The next day I went on a day trip to Byblos (both Sidon and Byblos are one hour from the capital, so no reason to change hotels each time).  Byblos is where the alphabet began- the first two letters of the Phoenician alphabet was “aleph” and “beth”.  A cute little fishing harbor, strongly reminiscent of Greece (not that I’ve been there yet), and a great museum dedicated to ancient fish fossils.  I bought a fish fossil that is 80 million years old!  And of course some Roman ruins and a crusader castle to explore.  On the way back I rode up the mountain in a “teleferique“, basically a ski lift/cable car contraption that quickly gets you to the top of a mountain and lets you see amazing views and get some fresh air. If you click on the link I made, and wait a second, you’ll get a little animation that actually feels like you’re on the “terrorferique”!

On Friday we tried to go to the museum in Beirut but it was the start of Eid, so it was closed.  Instead we hopped on a bus and cruised over the mountains almost to Syria, to visit the ancient Phoenician city of Baalbeck, dedicated to the Phoenician sun god Baal.  Later the Romans built some of the last pagan temples (dedicated to Jupiter, Bacchus, etc) before the conversion to Christianity.  Baalbeck is the most well preserved site of Roman ruins in the Middle East.  We saw some great ornamentation and amazing architecture and thouroughly enjoyed our day there.

The next day we decided to pack a day bag and head up to the Cedars ski resort area for some cool air.  Although it was only September, and no snow, the area is still great for cooler weather and the famed Cedars groves.  We went through Tripoli, stopping only for some pastry and coffee, and then took a smaller bus to Bcharre, a small mountain village that hosts a great hostel (Tiger House) and also the Khalil Gibran museum (author of The Prophet, who was born in Bcharre).  Along the way we met two British guys, Joe and Fraser, so we hung out with them for the rest of the day and visited the Cedars park and shopped for souvenirs, and found a bar to drink beer and smoke nargileh (hubbly-bubbly, hookah, whatever).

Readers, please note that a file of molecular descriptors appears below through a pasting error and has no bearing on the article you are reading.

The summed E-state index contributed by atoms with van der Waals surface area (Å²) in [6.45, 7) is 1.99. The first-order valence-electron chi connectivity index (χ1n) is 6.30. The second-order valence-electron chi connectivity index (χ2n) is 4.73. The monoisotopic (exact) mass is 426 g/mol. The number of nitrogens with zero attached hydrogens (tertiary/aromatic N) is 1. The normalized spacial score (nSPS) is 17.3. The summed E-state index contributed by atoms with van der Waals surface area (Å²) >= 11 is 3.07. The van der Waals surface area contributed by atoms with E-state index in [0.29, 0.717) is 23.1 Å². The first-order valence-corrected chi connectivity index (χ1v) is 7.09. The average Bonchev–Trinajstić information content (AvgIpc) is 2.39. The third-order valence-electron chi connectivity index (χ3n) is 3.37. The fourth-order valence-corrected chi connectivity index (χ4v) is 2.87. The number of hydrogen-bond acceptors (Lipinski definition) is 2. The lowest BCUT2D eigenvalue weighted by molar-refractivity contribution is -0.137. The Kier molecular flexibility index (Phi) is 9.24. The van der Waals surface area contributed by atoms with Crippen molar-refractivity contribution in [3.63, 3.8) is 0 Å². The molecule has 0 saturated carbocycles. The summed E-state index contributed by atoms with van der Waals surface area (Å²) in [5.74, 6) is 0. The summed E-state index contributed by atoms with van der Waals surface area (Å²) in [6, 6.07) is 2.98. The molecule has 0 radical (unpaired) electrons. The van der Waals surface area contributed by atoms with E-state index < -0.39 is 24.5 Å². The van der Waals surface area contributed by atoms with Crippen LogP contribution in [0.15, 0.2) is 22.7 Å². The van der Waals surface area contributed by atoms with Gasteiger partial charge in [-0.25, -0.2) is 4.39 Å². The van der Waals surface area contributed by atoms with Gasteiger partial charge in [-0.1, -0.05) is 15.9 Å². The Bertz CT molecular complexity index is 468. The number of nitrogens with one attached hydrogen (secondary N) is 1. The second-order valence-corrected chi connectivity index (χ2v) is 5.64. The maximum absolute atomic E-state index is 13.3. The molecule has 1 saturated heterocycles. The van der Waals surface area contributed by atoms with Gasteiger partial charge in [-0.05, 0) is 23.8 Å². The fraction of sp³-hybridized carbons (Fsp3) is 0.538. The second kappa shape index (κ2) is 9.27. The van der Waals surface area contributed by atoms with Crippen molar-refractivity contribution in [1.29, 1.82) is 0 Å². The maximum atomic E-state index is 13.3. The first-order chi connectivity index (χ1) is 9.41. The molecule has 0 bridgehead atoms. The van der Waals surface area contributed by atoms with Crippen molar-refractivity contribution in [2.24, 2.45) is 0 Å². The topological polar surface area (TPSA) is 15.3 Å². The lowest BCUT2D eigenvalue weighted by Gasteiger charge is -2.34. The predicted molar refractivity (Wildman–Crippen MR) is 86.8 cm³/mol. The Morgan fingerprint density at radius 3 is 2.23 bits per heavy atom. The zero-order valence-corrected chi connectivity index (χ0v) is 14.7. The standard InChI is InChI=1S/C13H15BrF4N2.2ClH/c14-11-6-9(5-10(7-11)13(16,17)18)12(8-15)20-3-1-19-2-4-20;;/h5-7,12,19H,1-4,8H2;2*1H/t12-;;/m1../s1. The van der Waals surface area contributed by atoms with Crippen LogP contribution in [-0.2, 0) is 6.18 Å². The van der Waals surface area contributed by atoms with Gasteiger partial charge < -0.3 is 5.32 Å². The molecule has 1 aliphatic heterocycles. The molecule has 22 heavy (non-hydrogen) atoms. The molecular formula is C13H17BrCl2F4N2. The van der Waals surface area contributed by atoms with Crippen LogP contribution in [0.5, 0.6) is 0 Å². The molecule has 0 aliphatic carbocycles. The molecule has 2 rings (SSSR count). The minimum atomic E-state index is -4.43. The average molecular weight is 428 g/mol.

We should have just stayed in Bcharre another day, it was so beautiful, but Diana and I wanted to have lunch at Pepe’s fishing club in Byblos and go see the Jeita grotto, an amazing cavern.  Lunch was awesome and the cavern- wow.  The upper cavern is explored on foot while the lower cavern is explored by boat.  Seriously, this place was great.  There’s a contest to name it one of the 7 wonders of the natural world and they have my vote!

Another day trip the next day to the south, visiting Tyre and stopping briefly in Sidon again.  Tyre is very close to the Israel border so lots of armed checkpoints, tanks, guns.  But everyone very friendly (well, as long as you’re not Israeli).  In Tyre is the largest remaining Roman hippodrome in the world.  And of course that’s where my camera battery ran out!  But luckily Diane’s was still going strong so she was able to capture the moment.

We ran into Joe and Fraser again and decided to go to Zahle the next day and spend the night and track down this Lebanese winery we had heard about.  Zahle is a cute little town up in the mountains, halfway to Baalbeck, on the west side of the Bekaa valley.  We found the winery, which includes caves going back to Roman times, which were expanded to tunnels during Muslim/Crusader times- altogether 2 km of tunnels, where they now keep the wine as it ages.  We toured, we sampled, and then we walked along the town and collected a great dinner of roast chicken, cheeses, and breads, and sat in the upstairs reception room of our 18th century mansion-turned-hotel and ate it that night!  Along with our wine we had bought at the winery, our after dinner conversation went on until midnight, complete with a spirited discussion of Israel, Palestine, and the Bible.

The next day Diane and I went to Aanjar, a Muslim Ummayyad capital city from the 700’s.  The ruins were great and practically deserted, perfect for wandering around and taking pictures.  That evening we returned to Beirut and went to Gemmayze Street, the area of the bars and nightclubs, for a final visit out on the town with our new friends.  The next day, we finally visited the Beirut museum– quite a good one, not too overwhelming, and with a fabulous documentary about the ways the museum protected the artefacts during the Civil War in Lebanon- and then we all went to the mall to see one last movie, eat one last sushi dinner, and do any last minute shopping.  And then suddenly it was time to return to Sudan.

And on the day of my return…. Happy Anniversary to my special sweetheart.  It’s been amazing so far!